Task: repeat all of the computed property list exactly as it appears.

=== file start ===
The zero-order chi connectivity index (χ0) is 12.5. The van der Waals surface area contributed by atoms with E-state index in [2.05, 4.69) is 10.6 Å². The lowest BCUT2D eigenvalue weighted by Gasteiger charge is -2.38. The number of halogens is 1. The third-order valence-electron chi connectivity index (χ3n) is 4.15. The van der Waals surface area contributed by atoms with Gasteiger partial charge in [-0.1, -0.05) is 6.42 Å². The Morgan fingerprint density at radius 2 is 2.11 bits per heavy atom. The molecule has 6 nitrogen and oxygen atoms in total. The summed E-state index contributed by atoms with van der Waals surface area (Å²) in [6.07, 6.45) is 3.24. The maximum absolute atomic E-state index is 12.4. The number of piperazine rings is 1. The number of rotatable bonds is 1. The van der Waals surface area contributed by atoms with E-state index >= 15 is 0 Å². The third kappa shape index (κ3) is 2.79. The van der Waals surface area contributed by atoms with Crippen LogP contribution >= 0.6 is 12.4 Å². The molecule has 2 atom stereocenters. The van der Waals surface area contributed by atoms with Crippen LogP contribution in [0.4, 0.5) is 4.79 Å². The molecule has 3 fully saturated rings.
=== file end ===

The zero-order chi connectivity index (χ0) is 12.5. The van der Waals surface area contributed by atoms with E-state index in [2.05, 4.69) is 10.6 Å². The lowest BCUT2D eigenvalue weighted by Gasteiger charge is -2.38. The number of halogens is 1. The third-order valence-electron chi connectivity index (χ3n) is 4.15. The van der Waals surface area contributed by atoms with Gasteiger partial charge in [-0.1, -0.05) is 6.42 Å². The Morgan fingerprint density at radius 2 is 2.11 bits per heavy atom. The molecule has 6 nitrogen and oxygen atoms in total. The summed E-state index contributed by atoms with van der Waals surface area (Å²) in [6.07, 6.45) is 3.24. The maximum absolute atomic E-state index is 12.4. The number of piperazine rings is 1. The number of rotatable bonds is 1. The van der Waals surface area contributed by atoms with E-state index >= 15 is 0 Å². The third kappa shape index (κ3) is 2.79. The van der Waals surface area contributed by atoms with Crippen LogP contribution >= 0.6 is 12.4 Å². The molecule has 2 atom stereocenters. The van der Waals surface area contributed by atoms with Crippen LogP contribution in [0.4, 0.5) is 4.79 Å². The molecule has 3 fully saturated rings.